Summary: Quatarsha Williams (plaintiff) filed a petition against Curtis Jones (defendant) alleging various acts of family violence. In the petition, Williams admitted to reacting to a violent incident by destroying Jones’ property. Jones did not file any pleadings but appeared at the hearing on the protective order and represented himself pro se. Following a hearing, the trial court entered a family violence protective order finding that Jones committed acts of family violence that would place Williams in reasonable fear for her safety. The protective order, however, contained a number of mutually binding provisions that, among other things, enjoined both Williams and Jones from harassing or interfering with each other and that required both parties to attend a batterer’s intervention treatment program.  Williams appealed. 

The Georgia Court of Appeals reversed the part of the order that rendered it a mutual protective order. The court found that Williams’ due process rights had been violated because Jones had not filed a counter-petition that would have put her on notice of the need to defend against a claim that a protective order had been issued against her.  The court further reasoned that if the acts of violence alleged in her petition were to serve as the basis for the issuance of a protective order against her, then she had a right to notice and an opportunity to prepare a defense before attending a hearing.

 


STATE EQUAL PROTECTION

Aleem v. Aleem
947 A.2d 489 (Md. App. 2007)

Holding:  Pakistani marriage contracts and statutes addressing the division of property upon divorce conflict with the public policy of Maryland and Maryland courts will not afford comity to such contracts and foreign statues.

Summary: In 1980, Farah Aleem (plaintiff/wife) and Irfan Aleem (defendant/husband) entered into an arranged marriage in Pakistan. Both parties are Pakistani nationals. In accordance with custom, Farah Aleem was presented with a written agreement on the day of her marriage that provided for a “dower” of 51,000 rupees, payment of which was deferred. There was no other express or implied waiver of property rights of either party provided in the agreement.  The parties eventually moved to Maryland where they resided for approximately 20 years.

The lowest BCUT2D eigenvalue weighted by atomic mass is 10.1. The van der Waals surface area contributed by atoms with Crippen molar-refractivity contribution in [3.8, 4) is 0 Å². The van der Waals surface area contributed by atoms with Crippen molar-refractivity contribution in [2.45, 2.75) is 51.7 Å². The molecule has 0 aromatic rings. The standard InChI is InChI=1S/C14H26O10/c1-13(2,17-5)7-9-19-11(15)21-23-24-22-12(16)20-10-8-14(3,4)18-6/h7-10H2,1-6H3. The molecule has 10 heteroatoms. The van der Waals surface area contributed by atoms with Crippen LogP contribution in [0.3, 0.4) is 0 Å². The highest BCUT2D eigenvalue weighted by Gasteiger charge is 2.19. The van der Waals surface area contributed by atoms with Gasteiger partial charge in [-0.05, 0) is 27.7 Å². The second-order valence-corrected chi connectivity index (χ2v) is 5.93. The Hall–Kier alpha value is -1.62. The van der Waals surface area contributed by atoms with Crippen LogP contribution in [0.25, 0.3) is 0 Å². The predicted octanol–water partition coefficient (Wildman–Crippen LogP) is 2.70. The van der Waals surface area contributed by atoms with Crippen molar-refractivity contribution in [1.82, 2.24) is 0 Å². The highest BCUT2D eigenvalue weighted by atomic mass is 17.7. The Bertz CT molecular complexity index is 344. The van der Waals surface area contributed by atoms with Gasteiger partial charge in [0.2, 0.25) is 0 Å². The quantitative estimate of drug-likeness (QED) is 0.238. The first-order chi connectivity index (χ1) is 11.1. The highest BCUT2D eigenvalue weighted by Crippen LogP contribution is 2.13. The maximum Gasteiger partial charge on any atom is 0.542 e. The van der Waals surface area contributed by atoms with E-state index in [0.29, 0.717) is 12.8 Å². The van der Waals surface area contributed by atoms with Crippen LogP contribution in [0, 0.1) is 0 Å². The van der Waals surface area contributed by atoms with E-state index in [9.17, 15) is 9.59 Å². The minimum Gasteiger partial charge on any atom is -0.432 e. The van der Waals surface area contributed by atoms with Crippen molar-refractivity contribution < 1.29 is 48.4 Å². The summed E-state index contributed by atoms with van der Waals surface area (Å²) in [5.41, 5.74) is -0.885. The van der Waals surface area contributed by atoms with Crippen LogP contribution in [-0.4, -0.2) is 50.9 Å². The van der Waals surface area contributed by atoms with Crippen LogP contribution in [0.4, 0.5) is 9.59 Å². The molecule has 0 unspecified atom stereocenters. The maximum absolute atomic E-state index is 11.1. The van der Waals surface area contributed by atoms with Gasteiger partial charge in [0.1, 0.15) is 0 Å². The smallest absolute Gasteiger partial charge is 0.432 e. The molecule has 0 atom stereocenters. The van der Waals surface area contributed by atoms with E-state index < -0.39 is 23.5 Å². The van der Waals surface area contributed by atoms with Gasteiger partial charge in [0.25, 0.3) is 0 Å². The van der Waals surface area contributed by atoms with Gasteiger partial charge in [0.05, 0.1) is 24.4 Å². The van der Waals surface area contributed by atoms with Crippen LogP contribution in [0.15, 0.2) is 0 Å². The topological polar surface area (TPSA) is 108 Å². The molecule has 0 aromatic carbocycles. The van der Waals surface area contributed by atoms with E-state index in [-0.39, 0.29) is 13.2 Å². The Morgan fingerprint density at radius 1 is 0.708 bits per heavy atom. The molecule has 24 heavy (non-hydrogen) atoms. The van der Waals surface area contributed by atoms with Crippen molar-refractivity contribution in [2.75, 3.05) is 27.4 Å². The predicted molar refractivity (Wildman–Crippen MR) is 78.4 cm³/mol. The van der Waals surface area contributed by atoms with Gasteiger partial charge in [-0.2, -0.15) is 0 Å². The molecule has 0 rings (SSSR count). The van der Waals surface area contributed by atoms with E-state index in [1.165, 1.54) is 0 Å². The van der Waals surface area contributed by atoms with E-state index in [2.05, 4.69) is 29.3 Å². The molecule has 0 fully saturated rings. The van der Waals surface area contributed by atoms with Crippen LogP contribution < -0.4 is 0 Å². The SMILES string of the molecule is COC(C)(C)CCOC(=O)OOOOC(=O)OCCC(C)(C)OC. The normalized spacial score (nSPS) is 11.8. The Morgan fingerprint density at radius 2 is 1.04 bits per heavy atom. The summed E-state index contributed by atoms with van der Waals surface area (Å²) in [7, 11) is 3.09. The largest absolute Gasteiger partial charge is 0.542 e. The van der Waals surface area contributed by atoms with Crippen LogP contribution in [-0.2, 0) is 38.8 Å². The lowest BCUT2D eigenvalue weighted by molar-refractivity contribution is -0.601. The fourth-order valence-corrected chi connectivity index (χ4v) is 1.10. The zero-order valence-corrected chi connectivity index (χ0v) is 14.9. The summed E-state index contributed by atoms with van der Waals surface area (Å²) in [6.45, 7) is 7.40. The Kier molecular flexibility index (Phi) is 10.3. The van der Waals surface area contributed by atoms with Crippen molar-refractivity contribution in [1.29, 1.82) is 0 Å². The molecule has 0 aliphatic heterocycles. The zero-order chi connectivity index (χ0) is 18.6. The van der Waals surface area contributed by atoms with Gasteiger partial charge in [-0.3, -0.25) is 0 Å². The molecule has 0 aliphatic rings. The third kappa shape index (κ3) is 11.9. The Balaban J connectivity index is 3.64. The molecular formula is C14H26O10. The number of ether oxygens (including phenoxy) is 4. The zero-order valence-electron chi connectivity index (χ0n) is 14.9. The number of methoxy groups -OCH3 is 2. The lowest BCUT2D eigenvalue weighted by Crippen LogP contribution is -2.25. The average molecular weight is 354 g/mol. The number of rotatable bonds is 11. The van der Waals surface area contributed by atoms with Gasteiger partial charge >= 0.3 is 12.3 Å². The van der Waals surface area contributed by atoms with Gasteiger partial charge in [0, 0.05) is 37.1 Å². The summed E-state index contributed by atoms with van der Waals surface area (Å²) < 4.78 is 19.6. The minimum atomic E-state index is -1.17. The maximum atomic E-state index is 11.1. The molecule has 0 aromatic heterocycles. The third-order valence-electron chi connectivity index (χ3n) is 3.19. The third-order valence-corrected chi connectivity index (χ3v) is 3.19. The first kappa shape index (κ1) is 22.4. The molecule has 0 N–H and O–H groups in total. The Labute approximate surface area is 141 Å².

Farah Aleem filed suit for divorce from her husband in the Circuit Court for Montgomery County in Maryland. Irfan Aleem answered and filed a counterclaim, but raised no jurisdictional challenges.  While the Montgomery County action was pending, Irfan Aleem went to the Pakistan Embassy in Washington, D.C. and performed talaq, a provision of Islamic and Pakistani secular law that allows men to divorce their wives by declaring “I divorce thee” three times.

The issue in this case arose when Farah Aleem sought to have certain property declared “marital property” so that she could benefit from Maryland’s property laws which would entitle her to half of the marital property upon divorce. Irfan argued that the performance of talaq and the existence of a “marriage contract” deprived the Circuit Court of Montgomery County jurisdiction to litigate the division of the parties’ marital property in the United States. The trial court found that the marriage contract entered into on the day of the parties’ marriage in Pakistan did not specifically provide for the division of marital property and thus, the agreement did not prevent the court in Montgomery County from dividing the parties’ marital property under Maryland law. 

On Appeal, the Maryland Court of Appeals ruled unanimously that talaq violated the state’s constitutional provisions providing equal rights to men and women.  The court stated that unless the practice was substantially modified, talaq is contrary to public policy and it declined to give it any comity. Further, the Court held that Pakistani statutes providing that property owned by the parties to a marriage follows title upon dissolution of the marriage conflicted with the laws of Maryland where, in the absence of valid agreements, marital property is subject to fair and equitable division.  The judgment of the trial court was affirmed.